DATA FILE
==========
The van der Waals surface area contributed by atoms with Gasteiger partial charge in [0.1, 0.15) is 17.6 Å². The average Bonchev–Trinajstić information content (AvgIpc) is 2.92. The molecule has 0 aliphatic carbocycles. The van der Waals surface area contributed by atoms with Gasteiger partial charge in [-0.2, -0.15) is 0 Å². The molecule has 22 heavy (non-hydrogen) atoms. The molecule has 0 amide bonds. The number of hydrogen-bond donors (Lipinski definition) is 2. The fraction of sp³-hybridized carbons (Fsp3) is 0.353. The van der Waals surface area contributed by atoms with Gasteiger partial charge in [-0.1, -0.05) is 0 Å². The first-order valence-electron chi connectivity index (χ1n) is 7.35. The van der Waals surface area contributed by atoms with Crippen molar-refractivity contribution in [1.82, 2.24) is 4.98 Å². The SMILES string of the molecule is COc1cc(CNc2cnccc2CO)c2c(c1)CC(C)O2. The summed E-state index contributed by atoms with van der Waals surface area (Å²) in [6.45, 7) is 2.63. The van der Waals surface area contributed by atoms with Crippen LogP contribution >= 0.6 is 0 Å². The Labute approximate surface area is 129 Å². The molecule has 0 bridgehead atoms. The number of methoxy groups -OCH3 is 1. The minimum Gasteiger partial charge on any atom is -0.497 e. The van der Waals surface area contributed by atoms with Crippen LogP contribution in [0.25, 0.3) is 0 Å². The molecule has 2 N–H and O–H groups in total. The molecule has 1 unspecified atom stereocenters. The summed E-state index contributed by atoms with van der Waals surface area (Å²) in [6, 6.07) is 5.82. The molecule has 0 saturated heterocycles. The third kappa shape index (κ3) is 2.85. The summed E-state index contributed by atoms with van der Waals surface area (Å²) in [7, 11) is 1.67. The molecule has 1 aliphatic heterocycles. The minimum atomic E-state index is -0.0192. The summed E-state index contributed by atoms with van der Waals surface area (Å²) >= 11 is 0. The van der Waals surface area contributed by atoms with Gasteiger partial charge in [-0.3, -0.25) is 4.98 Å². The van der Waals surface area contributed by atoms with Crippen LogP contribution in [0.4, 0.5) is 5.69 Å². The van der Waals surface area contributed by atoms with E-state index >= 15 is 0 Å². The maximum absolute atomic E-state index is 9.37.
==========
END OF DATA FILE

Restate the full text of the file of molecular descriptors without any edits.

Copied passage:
The van der Waals surface area contributed by atoms with Gasteiger partial charge in [0.1, 0.15) is 17.6 Å². The average Bonchev–Trinajstić information content (AvgIpc) is 2.92. The molecule has 0 aliphatic carbocycles. The van der Waals surface area contributed by atoms with Gasteiger partial charge in [-0.2, -0.15) is 0 Å². The molecule has 22 heavy (non-hydrogen) atoms. The molecule has 0 amide bonds. The number of hydrogen-bond donors (Lipinski definition) is 2. The fraction of sp³-hybridized carbons (Fsp3) is 0.353. The van der Waals surface area contributed by atoms with Gasteiger partial charge in [-0.1, -0.05) is 0 Å². The first-order valence-electron chi connectivity index (χ1n) is 7.35. The van der Waals surface area contributed by atoms with Crippen molar-refractivity contribution in [1.82, 2.24) is 4.98 Å². The SMILES string of the molecule is COc1cc(CNc2cnccc2CO)c2c(c1)CC(C)O2. The summed E-state index contributed by atoms with van der Waals surface area (Å²) in [6.45, 7) is 2.63. The van der Waals surface area contributed by atoms with Crippen LogP contribution >= 0.6 is 0 Å². The Labute approximate surface area is 129 Å². The molecule has 0 bridgehead atoms. The number of methoxy groups -OCH3 is 1. The minimum Gasteiger partial charge on any atom is -0.497 e. The van der Waals surface area contributed by atoms with Crippen LogP contribution in [0.25, 0.3) is 0 Å². The molecule has 2 N–H and O–H groups in total. The molecule has 1 unspecified atom stereocenters. The summed E-state index contributed by atoms with van der Waals surface area (Å²) in [6, 6.07) is 5.82. The molecule has 0 saturated heterocycles. The third kappa shape index (κ3) is 2.85. The summed E-state index contributed by atoms with van der Waals surface area (Å²) in [7, 11) is 1.67. The molecule has 1 aliphatic heterocycles. The minimum atomic E-state index is -0.0192. The summed E-state index contributed by atoms with van der Waals surface area (Å²) >= 11 is 0. The van der Waals surface area contributed by atoms with Gasteiger partial charge in [-0.3, -0.25) is 4.98 Å². The van der Waals surface area contributed by atoms with Crippen LogP contribution in [0.4, 0.5) is 5.69 Å². The van der Waals surface area contributed by atoms with E-state index >= 15 is 0 Å². The maximum absolute atomic E-state index is 9.37.